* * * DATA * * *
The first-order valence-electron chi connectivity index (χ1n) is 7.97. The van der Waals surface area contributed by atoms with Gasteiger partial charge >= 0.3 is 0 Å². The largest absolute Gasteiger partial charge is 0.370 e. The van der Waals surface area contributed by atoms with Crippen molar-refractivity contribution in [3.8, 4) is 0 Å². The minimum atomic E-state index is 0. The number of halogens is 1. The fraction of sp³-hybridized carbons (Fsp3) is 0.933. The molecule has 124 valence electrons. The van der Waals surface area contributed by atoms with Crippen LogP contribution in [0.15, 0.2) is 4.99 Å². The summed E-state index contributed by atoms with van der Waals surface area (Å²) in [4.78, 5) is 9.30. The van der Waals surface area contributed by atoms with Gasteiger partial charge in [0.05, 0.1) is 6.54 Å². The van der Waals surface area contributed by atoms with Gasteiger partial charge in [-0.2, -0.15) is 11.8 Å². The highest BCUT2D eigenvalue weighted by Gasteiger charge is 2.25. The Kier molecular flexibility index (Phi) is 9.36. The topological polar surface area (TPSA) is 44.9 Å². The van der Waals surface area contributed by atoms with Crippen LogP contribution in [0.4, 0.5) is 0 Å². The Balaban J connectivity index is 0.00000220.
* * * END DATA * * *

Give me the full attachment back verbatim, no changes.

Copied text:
The first-order valence-electron chi connectivity index (χ1n) is 7.97. The van der Waals surface area contributed by atoms with Gasteiger partial charge >= 0.3 is 0 Å². The largest absolute Gasteiger partial charge is 0.370 e. The van der Waals surface area contributed by atoms with Crippen molar-refractivity contribution in [3.8, 4) is 0 Å². The minimum atomic E-state index is 0. The number of halogens is 1. The fraction of sp³-hybridized carbons (Fsp3) is 0.933. The molecule has 124 valence electrons. The van der Waals surface area contributed by atoms with Crippen LogP contribution in [0.15, 0.2) is 4.99 Å². The summed E-state index contributed by atoms with van der Waals surface area (Å²) in [4.78, 5) is 9.30. The van der Waals surface area contributed by atoms with Gasteiger partial charge in [0.05, 0.1) is 6.54 Å². The van der Waals surface area contributed by atoms with Gasteiger partial charge in [-0.2, -0.15) is 11.8 Å². The highest BCUT2D eigenvalue weighted by Gasteiger charge is 2.25. The Kier molecular flexibility index (Phi) is 9.36. The topological polar surface area (TPSA) is 44.9 Å². The van der Waals surface area contributed by atoms with Crippen LogP contribution in [0.4, 0.5) is 0 Å². The Balaban J connectivity index is 0.00000220.